Who are we?
The Wellington County Learning Centre (WCLC) was founded on the belief that we all have the ability to learn.
We have been around for over 25 years. During this time, our centre has evolved and grown to meet the needs of the communities within Wellington County.
Our youth programs serve students from kindergarten age through high school with tutoring programs, parental assistance, independent learning help and training workshops.
For our adult programs, we have developed partnerships with Employment Services and Ontario Works to help learners improve their essential skills. With greater self-esteem and confidence gained as a result of the workshops, courses and training offered by the WCLC, participants are able to seek employment, advance to higher positions with their current employer or look to post-secondary education to continue their growth.
With the additional of the Circles program, we are able to start to help as participants look to break from generational hardships and seek to provide solid foundations for their families.
As a non-profit, charitable organization, we are led by a Board of Directors. The board sets the vision and the policies for the organization, while staff carry out the day to day work. The Board Members are elected at the Annual General Meeting, held each fall. The Board meets several times throughout the year to provide oversight, approve budgets and offer advise as needed.
Our goal is to support literacy, provide learning opportunities and offer a helping hand to those looking to better their circumstances.
The Wellington County Learning Centre provides residents of the County with a vital learning service, and with information about literacy issues. Our varied programs and services are key community resources which will allow anyone the opportunity to maximize their ability to learn.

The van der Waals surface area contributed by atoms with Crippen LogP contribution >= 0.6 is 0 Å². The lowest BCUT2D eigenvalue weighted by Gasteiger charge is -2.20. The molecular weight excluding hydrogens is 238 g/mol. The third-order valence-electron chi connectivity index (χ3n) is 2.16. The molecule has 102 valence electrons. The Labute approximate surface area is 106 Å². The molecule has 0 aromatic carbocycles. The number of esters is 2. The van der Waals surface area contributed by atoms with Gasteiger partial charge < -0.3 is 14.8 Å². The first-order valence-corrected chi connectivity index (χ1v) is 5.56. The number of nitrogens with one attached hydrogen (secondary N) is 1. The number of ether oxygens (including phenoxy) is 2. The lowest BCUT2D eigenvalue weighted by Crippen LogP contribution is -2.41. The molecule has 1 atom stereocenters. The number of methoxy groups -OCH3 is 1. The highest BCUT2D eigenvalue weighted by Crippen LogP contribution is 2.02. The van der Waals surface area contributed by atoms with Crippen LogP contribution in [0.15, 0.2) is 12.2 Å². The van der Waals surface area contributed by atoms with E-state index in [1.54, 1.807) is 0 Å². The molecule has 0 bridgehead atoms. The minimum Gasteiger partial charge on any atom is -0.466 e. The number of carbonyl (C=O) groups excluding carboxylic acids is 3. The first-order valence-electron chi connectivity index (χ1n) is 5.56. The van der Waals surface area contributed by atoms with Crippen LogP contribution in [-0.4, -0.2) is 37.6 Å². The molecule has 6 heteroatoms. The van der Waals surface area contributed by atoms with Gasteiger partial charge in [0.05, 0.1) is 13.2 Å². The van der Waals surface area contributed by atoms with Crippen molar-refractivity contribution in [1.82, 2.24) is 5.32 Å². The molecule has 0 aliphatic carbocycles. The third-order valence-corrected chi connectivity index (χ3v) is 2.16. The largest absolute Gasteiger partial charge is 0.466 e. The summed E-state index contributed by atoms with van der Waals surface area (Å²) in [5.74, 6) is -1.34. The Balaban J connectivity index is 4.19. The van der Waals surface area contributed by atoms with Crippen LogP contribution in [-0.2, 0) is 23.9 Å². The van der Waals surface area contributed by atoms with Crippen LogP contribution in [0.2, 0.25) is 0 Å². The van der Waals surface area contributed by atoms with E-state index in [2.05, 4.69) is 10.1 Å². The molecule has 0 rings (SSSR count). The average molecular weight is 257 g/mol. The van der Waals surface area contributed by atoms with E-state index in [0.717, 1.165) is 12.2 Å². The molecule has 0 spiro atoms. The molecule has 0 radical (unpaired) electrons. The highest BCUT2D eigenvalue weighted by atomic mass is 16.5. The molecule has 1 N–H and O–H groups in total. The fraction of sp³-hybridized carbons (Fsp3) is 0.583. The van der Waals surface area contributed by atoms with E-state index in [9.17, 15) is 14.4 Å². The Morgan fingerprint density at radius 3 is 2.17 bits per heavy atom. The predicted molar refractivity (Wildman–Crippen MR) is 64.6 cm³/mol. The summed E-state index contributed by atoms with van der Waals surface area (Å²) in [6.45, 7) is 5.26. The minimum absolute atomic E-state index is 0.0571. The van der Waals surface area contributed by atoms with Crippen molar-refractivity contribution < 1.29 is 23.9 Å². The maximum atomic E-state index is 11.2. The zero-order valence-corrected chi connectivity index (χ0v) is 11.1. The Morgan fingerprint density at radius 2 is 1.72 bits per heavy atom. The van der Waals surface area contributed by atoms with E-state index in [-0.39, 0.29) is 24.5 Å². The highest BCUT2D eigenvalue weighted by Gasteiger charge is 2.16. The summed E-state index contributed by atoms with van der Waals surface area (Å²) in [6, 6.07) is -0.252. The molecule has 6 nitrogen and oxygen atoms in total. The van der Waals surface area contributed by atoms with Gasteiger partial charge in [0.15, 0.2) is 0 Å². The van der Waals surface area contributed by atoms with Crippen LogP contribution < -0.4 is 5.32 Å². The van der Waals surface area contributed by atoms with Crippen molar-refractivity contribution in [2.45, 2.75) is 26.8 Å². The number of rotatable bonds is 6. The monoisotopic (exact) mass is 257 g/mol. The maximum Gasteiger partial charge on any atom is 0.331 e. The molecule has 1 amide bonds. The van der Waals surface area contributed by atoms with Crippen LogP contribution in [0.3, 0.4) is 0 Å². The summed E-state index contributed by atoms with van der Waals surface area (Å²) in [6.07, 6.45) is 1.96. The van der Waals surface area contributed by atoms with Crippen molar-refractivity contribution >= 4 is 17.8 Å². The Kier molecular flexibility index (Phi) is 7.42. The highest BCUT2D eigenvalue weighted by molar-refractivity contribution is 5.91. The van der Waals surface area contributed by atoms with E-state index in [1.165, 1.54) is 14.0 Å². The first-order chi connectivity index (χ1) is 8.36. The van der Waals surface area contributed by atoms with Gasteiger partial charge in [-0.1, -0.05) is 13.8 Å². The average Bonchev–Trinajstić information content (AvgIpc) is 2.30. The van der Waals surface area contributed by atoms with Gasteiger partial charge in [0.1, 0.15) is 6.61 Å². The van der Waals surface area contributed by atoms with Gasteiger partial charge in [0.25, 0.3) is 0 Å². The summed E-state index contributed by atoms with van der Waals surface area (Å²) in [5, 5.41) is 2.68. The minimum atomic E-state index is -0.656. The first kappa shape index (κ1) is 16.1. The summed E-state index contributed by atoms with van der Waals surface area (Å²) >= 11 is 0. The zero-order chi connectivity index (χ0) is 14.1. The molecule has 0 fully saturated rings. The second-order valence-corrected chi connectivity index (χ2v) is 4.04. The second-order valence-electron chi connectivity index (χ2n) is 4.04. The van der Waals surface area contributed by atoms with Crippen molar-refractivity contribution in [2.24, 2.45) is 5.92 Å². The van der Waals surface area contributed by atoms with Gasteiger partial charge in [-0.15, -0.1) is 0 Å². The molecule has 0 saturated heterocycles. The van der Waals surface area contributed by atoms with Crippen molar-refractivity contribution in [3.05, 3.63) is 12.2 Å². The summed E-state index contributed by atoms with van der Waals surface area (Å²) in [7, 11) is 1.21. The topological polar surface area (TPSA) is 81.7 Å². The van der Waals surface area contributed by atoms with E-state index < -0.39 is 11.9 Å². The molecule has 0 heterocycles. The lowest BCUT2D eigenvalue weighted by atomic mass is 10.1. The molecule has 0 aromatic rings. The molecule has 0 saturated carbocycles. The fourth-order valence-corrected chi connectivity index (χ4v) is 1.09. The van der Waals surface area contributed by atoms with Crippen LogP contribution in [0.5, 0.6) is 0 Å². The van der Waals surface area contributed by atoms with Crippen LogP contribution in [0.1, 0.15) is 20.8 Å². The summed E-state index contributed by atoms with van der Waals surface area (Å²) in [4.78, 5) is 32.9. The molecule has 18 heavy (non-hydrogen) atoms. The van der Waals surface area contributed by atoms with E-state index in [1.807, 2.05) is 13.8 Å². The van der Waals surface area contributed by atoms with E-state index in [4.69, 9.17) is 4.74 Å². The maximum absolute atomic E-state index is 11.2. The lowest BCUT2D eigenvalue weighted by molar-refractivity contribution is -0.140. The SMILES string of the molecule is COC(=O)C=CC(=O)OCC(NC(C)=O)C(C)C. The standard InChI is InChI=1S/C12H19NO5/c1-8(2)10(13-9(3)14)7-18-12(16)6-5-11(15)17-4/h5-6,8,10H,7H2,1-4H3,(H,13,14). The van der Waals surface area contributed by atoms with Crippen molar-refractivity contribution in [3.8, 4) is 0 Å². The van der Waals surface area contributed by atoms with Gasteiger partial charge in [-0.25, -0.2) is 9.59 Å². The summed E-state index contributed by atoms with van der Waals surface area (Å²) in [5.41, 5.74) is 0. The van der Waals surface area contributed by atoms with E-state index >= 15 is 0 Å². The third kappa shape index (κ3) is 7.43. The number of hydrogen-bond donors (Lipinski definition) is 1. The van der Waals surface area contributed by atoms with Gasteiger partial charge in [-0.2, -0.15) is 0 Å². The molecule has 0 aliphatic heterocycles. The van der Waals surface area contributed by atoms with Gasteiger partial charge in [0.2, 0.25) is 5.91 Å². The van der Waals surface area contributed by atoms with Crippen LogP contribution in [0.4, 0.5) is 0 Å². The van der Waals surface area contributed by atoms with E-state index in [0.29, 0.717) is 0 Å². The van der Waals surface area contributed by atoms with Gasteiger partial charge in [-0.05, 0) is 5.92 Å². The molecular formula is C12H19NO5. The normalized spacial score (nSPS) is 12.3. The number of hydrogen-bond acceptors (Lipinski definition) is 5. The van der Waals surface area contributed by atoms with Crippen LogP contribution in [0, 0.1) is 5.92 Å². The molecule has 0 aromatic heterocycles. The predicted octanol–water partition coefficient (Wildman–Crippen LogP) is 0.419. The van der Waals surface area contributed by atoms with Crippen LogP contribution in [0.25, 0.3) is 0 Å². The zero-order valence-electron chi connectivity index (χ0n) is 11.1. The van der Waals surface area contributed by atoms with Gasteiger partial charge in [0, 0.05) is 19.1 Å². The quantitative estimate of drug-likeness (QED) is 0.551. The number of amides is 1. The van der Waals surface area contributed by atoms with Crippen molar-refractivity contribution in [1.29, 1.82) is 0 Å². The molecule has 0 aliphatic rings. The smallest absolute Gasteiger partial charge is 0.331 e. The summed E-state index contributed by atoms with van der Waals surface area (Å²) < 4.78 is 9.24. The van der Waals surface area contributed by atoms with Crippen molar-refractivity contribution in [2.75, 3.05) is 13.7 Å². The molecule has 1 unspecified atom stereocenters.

As a means to carry out the Mission, the Wellington County Learning Centre envisions a community where:
Literacy in Our County
22% of adults
in Waterloo-Wellington Region fall into the lowest levels of literacy (levels 1 & 2).
of the 22% are Canadian-born with English as their mother tongue.
What does Level 1 Literacy mean?
Individuals with Level 1 Literacy can have trouble filling out catalogue order forms, difficulties following dosage instructions on medications, completing job application forms, and completing applications for government services.
What does Level 2 Literacy mean?
Individuals with Level 2 Literacy are more likely to experience unemployment, six times more likely to be living in a low income household, more likely to be injured at work, and are more reactive than proactive at seeking healthcare.
As a result of a public meeting held in October 1987, the Wellington County Literacy Council (WCLC) was established. Provincial funding was applied for and received, and the home base was established in Arthur. By the spring of 1988 the WCLC had evolved into a viable non-profit agency that was providing literacy-upgrading services to all rural Wellington County. A board of directors was elected and one staff person was hired.
Increasing public awareness to the cause of literacy was, and still is, a very important aspect of the organization’s work. Links with community newspapers and service agencies, the provincial and federal governments and other literacy organizations were established by the fall of 1989. At this time, regular tutor training sessions were being held and a tutor training manual had been developed.
From August 1993 until May 1998, the WCLC was located in the former county registry office on the main street in Arthur. Upon receiving approval from the Ministry of Consumer and Commercial Relations in June 1998, the name of the Wellington Council was changed to the Wellington County Learning Centre. The current location is on the main street of Arthur in the former library building where the organization continues to meet the needs of its tutors and learners.
The WCLC operates its adult one-to-one program with an annual grant from the Ontario Ministry of Labour, Training and Skills Development. The youth one-to-one program is supported annually by the Guelph-Wellington United Way. In the winter of 1998, the WCLC added a job readiness course to its programs. The Job Readiness Program, a joint venture with Conestoga College, allows learners to upgrade their literacy skills for college entry or entry into the workforce.
Where are we?
We’re located in Arthur and serve North and Centre Wellington, Erin Township, Mapleton, Minto and Puslinch. We offer transportation and childcare subsidies to allow our learners to access our services.
Meet the friendly staff who lead the WCLC in helping your community.
Our Board of Directors
We offer the following subsidies to support our learners in accessing our services. Contact our office to learn more.
The Wellington County Learning Centre promotes a learner-centered approach to literacy upgrading. This means learners direct their own learning and set their own goals-both long term and short term.
Our office would love to hear from you!